Dr. Michael Ferguson has been pushing for the legislation, drawing on his experiences as an emerging gay student at Brigham Young University and later in Boston. Ferguson said a Mormon bishop referred him to a “pray the gay away” therapy and ministry group at Park Street Church and a group called Alive in Christ that used sexual orientation change efforts and referred people to licensed professionals. Officials at the organization could not be reached for comment. 

This occurred about a decade ago, but Ferguson and other advocates insist that similar situations have occurred, and that testimonies at recent legislative hearings prove that. Ferguson described conversion therapy as clinical counseling based on a model that being homosexual is a result of some kind of deficit in developmental history. “The trope still being played is that your dad was distant, your mom was overcompensating, and your peers were ostracizing,” Ferguson said.  He described ”uncomfortable” instances of group conversion therapy when younger men were physically held by older men “who acted like a surrogate father,” in order for patients to find some sort of closure over damaged parental relationships.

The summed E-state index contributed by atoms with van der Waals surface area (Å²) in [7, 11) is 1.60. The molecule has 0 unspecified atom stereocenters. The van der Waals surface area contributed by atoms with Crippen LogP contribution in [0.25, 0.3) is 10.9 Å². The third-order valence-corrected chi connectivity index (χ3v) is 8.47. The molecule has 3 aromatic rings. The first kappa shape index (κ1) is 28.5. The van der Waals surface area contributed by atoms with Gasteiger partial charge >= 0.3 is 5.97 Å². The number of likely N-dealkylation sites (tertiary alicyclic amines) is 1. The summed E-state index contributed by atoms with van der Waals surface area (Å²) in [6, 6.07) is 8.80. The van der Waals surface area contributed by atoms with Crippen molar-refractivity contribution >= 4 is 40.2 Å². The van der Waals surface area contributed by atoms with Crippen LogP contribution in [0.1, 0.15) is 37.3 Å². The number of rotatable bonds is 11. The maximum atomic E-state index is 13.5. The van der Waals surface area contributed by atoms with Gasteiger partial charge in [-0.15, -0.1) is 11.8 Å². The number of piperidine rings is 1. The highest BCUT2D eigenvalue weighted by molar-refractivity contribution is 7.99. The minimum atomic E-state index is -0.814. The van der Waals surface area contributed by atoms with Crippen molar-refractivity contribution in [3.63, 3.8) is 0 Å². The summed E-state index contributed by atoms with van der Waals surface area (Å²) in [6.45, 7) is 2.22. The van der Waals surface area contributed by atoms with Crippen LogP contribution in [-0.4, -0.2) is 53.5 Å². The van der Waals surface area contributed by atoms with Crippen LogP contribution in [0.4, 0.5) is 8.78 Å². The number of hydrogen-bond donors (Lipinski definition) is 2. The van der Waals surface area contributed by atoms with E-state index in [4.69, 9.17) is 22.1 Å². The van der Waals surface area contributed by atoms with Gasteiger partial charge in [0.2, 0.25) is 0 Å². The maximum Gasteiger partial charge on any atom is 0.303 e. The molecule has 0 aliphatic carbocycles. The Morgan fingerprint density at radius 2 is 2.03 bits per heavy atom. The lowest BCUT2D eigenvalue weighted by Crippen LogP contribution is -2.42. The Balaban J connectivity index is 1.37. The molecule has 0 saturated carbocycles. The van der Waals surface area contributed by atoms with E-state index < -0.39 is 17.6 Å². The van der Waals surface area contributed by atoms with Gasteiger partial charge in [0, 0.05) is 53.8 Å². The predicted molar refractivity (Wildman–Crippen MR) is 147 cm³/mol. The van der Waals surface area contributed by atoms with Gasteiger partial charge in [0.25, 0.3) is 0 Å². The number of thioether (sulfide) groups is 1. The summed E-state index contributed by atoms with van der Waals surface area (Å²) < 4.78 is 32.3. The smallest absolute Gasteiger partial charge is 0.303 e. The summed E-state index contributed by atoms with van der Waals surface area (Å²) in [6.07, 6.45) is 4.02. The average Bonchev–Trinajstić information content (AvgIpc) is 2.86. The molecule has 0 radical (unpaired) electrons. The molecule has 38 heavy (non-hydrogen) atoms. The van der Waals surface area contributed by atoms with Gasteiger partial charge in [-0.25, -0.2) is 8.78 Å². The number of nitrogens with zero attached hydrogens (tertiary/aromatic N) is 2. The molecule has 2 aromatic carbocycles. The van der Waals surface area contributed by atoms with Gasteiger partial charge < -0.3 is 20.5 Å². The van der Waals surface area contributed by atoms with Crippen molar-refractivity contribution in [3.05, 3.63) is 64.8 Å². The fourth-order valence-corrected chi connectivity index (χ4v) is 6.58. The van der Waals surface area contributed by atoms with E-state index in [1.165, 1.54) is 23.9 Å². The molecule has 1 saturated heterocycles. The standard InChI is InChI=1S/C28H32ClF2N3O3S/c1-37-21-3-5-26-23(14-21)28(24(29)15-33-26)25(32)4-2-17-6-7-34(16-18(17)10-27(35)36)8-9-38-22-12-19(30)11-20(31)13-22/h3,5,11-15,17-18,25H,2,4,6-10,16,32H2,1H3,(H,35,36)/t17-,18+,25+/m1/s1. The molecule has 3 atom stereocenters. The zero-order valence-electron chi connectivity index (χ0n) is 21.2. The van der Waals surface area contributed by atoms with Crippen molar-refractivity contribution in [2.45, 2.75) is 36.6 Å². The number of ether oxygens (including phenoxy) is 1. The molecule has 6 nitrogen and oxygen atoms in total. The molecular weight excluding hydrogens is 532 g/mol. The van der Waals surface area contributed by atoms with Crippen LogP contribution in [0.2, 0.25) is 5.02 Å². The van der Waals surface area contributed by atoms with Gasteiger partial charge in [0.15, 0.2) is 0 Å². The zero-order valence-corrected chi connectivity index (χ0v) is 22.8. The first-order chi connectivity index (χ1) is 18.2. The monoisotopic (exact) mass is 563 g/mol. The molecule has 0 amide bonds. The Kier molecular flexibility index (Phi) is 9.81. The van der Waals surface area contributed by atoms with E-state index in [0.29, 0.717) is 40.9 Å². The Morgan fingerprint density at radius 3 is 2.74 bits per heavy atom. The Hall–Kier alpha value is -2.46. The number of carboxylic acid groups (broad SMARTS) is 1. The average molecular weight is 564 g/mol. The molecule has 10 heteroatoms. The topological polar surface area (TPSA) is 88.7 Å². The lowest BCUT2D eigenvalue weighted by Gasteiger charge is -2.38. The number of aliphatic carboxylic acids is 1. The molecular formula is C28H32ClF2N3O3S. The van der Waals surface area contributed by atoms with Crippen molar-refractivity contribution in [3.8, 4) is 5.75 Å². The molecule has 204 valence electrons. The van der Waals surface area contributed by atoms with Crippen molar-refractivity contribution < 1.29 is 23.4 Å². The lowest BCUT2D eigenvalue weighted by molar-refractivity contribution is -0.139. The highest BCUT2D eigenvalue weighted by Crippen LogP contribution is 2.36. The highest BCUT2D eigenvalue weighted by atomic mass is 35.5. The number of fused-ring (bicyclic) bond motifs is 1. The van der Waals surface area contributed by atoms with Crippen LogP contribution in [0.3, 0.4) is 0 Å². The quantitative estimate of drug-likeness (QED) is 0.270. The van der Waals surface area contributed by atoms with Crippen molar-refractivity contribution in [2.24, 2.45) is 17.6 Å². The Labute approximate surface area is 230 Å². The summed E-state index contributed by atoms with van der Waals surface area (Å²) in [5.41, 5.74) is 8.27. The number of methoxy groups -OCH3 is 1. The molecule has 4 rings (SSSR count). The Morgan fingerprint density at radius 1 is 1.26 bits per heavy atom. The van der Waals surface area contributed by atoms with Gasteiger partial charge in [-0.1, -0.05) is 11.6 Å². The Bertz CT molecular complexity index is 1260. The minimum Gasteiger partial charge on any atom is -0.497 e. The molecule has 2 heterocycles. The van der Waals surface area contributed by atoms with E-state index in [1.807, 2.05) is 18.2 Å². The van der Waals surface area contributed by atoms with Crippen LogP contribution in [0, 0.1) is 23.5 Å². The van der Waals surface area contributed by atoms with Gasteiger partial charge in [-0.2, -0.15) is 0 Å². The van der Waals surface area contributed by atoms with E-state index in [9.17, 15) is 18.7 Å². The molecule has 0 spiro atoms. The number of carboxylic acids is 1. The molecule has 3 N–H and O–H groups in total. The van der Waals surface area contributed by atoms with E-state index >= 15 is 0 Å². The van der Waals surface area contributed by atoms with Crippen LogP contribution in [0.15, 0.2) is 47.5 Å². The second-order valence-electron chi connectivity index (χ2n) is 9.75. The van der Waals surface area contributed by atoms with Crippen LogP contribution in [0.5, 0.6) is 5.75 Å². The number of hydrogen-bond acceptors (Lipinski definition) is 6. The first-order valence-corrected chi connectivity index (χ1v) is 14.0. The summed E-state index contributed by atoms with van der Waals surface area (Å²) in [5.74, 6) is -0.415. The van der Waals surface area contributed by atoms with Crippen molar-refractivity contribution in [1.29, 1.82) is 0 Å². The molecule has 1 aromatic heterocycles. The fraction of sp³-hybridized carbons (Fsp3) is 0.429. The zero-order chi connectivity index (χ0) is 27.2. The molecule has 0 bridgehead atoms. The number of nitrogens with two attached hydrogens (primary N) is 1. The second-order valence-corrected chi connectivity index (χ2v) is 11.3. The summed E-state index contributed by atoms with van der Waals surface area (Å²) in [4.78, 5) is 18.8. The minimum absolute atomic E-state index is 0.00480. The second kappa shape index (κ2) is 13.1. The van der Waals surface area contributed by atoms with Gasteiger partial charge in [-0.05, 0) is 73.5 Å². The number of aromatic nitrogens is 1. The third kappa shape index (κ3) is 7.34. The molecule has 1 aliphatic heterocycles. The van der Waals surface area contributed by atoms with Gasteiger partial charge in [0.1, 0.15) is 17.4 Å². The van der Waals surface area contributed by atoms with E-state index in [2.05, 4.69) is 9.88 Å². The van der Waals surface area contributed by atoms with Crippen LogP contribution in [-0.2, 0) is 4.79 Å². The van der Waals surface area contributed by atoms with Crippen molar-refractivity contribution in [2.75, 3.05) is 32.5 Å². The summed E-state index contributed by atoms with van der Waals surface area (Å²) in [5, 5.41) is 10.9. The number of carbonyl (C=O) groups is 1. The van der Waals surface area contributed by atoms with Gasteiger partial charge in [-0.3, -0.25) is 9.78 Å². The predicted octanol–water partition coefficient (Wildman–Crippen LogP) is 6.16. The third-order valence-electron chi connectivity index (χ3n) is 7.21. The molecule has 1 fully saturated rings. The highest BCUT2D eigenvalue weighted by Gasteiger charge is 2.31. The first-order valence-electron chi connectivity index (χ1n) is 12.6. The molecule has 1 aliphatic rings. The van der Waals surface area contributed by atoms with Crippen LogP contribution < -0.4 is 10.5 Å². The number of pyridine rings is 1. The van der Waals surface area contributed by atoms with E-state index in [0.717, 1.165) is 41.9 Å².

It was only when he began to take part in conversion therapy groups back in Utah where sexual abuse allegedly went on that Ferguson decided to break away from all forms of therapy that would try to shift his sexuality. “In the midst of an abusive situation, I effectively came to my senses,“ he said. 

When a similar bill was debated last year, Republican Rep. Shawn Dooley said the bill meddles in the therapist-patient relationship and could make it difficult for therapists to explore other options.